Preventing crime on the street
You and your employees must get to and from the workplace and this often involves some walking from cars, buses or other forms of commuting. Everyday, whether you are walking from the 5th Avenue South busway or from a parking spot next to the entrance to your building, being aware of your surroundings and avoiding certain risks will help you prevent crime. Consider the following.
- When walking anywhere, anytime be aware and know who is nearby.
- Pay attention to the uncomfortable feelings that often warn us of potential danger.
- Don’t be afraid to cross the street, return to a business, or ask for help based on a “funny feeling”. You may be right!
Minimize the Opportunity for Loss
- Learn to carry only what is actually needed.
- Carry only small amounts of cash.
- Carry only small amounts of cash.
- Take only the credit cards you actually plan to use.
- Do not take expensive jewelry to the workplace.
- Don’t carry anything that is irreplaceable unless you absolutely must, even if it has no cash value.
Minimize the Opportunity for Injury
- Your safety should be the number one priority.
- Make a plan for how you would respond if someone tried to steal your purse or wallet. Unfortunately, there is no style of handbag or wallet that cannot be taken. There is no foolproof way to carry possessions. If the robber wants your valuables, chances are he/she will get them. However, there are good strategies to reduce your risk of becoming a victim.
- Don’t resist or try to fool a robber.
- “Instinctive” responses and behaviors can be overcome with practice and planning.
Carrying Valuables Safely
- Handbags should be closed, carried in front of the body with an arm held loosely across it. A bag dangling by your side is much easier for a thief to grab on the run.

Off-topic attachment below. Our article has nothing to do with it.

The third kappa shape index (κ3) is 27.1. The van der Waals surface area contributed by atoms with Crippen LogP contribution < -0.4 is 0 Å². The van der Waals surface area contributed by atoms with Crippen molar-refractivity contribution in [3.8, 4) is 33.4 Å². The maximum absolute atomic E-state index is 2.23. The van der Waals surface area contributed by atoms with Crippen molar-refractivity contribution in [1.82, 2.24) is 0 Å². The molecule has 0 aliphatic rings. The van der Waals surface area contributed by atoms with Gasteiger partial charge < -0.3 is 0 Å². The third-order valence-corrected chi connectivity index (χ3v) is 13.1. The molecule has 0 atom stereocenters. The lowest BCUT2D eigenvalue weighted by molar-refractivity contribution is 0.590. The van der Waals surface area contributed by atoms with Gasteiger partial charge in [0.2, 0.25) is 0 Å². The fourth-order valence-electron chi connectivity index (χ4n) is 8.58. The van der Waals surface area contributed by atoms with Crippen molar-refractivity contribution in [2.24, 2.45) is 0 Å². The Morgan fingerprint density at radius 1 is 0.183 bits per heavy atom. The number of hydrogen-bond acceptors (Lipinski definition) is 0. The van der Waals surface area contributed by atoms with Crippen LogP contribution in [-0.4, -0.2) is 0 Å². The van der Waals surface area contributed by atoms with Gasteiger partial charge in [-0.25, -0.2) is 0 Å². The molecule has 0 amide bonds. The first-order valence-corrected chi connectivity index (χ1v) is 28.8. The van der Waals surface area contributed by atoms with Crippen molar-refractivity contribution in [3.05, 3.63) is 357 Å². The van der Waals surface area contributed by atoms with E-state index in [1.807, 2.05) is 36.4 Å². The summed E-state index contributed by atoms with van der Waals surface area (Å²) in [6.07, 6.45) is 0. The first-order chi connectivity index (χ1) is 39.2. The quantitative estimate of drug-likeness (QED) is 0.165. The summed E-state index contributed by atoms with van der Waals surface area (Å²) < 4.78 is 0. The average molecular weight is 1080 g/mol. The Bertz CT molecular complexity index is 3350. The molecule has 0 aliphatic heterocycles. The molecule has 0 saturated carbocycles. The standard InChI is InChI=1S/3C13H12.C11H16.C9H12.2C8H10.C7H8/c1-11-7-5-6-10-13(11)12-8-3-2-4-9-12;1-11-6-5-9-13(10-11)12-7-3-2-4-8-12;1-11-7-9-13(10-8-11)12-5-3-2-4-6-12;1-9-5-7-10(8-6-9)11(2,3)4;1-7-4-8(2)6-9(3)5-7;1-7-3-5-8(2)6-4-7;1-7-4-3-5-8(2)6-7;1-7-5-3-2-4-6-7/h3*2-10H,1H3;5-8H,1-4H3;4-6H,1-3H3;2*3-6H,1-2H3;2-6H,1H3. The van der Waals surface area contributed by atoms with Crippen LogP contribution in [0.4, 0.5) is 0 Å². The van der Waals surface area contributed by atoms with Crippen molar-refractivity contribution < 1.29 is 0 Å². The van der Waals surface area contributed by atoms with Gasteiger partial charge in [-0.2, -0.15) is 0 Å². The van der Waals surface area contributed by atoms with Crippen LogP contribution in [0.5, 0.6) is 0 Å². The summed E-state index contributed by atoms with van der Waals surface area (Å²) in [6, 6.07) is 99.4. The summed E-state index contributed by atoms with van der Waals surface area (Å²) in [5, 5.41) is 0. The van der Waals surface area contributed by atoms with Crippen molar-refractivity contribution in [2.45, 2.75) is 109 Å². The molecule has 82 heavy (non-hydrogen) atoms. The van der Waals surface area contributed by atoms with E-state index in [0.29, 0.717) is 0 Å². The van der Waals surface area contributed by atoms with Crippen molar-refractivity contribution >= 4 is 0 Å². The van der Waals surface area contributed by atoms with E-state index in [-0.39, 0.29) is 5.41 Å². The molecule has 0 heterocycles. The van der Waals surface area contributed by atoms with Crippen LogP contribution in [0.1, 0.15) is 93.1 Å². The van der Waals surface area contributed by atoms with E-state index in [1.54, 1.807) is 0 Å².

- If wearing a handbag with a strap over the head, choose a thin strap, and wear it under your coat. This makes it harder for the robber to grab the strap. A hard yank on a strap may cause a fall and an injury.
- Many women find they don’t need to carry a handbag all the time. Place essentials (keys, small amount of cash, I.D.) in a pocket.
- Avoid carrying house keys in your handbag. Instead, carry keys in a pocket. Chances are your address is on a document in the bag. If the thief has your keys and address he/she has easy entry to your home.
- Consider reducing the items of personal or sentimental value that you routinely carry. Losing family photos, address books, and important papers is usually more traumatic to victims than financial loss.
- If you must carry a large amount of cash or valuable items, do not carry them in your handbag or wallet. Carry valuables in an inside pocket.
- Use the bus schedule to minimize the length of time waiting for the bus.
- Plan your route to use the busiest, best-lighted stop possible, both to get on and off a bus or subway. If you must wait, stay near the attendant’s stand or in the best-lighted area available.
- Be sure to have your fare out and ready before you leave home, office, or store.
- If few people are on the bus, sit near the driver.
- Keep your purse, shopping bag, backpack, packages, etc., in your lap, on your arm, or between your feet — not by themselves on an empty seat.
- Don’t let yourself doze off on a bus, it can make you an easy target.
- If someone is bothering you on the bus, tell the driver.
- If you feel uneasy about getting off at your usual stop, stay on the bus until the next stop.
Theft and Pickpocket
- Don’t’ make it easy for thieves. They are on the lookout for items left in cars, grocery carts, dressing rooms or desks. It takes only seconds to grab your property and get away.
- When in public be sure your handbag clasp or zipper is closed. Wallets and checkbooks should not protrude from pockets.
- Be especially cautious in busy stores, shopping districts, at public events, on buses, and at bus stops. Thieves are attracted to crowds. Noise and confusion help conceal their crimes.
- Pickpockets often work in teams; one creates a distraction by bumping or shoving, dropping something, or asking a question while others lift wallets from pockets or handbags.
Responding to a Confrontation
- If a robber grabs your bag, resist the impulse to play tug of war. If you hang on, chances are you will be knocked down, hit, or kicked and the robber will get your bag anyway.
- Victims sometimes tell a robber they have no money. This technique may backfire. It is safer to give up a few dollars. Carry a little money in an accessible place for just this purpose. Keep it separate from other funds.
- If someone demands your property and displays or implies in anyway that they have a weapon, hand the bag or wallet to them.